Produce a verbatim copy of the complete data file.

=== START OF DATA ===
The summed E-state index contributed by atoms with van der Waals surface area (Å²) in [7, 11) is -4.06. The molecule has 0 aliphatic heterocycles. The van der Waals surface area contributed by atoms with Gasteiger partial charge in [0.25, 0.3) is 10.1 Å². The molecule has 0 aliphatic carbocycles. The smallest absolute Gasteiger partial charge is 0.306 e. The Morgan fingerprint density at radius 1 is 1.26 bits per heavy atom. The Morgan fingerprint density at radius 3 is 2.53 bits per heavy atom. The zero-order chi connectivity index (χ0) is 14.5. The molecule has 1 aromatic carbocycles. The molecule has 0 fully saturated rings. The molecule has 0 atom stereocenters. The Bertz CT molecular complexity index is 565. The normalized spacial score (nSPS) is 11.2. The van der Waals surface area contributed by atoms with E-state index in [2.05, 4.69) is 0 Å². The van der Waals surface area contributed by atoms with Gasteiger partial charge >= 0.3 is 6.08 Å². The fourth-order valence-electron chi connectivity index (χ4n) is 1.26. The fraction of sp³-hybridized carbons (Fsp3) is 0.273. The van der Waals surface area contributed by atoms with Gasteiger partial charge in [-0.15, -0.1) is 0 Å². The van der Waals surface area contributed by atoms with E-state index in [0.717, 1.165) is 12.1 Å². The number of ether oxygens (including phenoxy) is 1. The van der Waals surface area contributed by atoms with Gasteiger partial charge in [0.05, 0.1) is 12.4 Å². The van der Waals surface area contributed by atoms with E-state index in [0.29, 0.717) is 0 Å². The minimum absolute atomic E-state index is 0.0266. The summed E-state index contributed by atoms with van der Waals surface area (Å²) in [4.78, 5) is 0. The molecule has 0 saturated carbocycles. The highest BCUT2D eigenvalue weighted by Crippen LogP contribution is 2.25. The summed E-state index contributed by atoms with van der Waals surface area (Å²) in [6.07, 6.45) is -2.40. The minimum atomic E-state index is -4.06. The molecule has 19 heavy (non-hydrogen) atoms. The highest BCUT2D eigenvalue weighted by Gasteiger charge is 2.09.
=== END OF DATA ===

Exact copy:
The summed E-state index contributed by atoms with van der Waals surface area (Å²) in [7, 11) is -4.06. The molecule has 0 aliphatic heterocycles. The van der Waals surface area contributed by atoms with Gasteiger partial charge in [0.25, 0.3) is 10.1 Å². The molecule has 0 aliphatic carbocycles. The smallest absolute Gasteiger partial charge is 0.306 e. The Morgan fingerprint density at radius 1 is 1.26 bits per heavy atom. The Morgan fingerprint density at radius 3 is 2.53 bits per heavy atom. The zero-order chi connectivity index (χ0) is 14.5. The molecule has 1 aromatic carbocycles. The molecule has 0 fully saturated rings. The molecule has 0 atom stereocenters. The Bertz CT molecular complexity index is 565. The normalized spacial score (nSPS) is 11.2. The van der Waals surface area contributed by atoms with E-state index in [2.05, 4.69) is 0 Å². The van der Waals surface area contributed by atoms with Gasteiger partial charge >= 0.3 is 6.08 Å². The fourth-order valence-electron chi connectivity index (χ4n) is 1.26. The fraction of sp³-hybridized carbons (Fsp3) is 0.273. The van der Waals surface area contributed by atoms with Gasteiger partial charge in [-0.15, -0.1) is 0 Å². The van der Waals surface area contributed by atoms with E-state index in [0.717, 1.165) is 12.1 Å². The number of ether oxygens (including phenoxy) is 1. The van der Waals surface area contributed by atoms with Gasteiger partial charge in [0.05, 0.1) is 12.4 Å². The van der Waals surface area contributed by atoms with E-state index in [0.29, 0.717) is 0 Å². The minimum absolute atomic E-state index is 0.0266. The summed E-state index contributed by atoms with van der Waals surface area (Å²) in [4.78, 5) is 0. The molecule has 0 saturated carbocycles. The highest BCUT2D eigenvalue weighted by Crippen LogP contribution is 2.25. The summed E-state index contributed by atoms with van der Waals surface area (Å²) in [6.07, 6.45) is -2.40. The minimum atomic E-state index is -4.06. The molecule has 19 heavy (non-hydrogen) atoms. The highest BCUT2D eigenvalue weighted by Gasteiger charge is 2.09.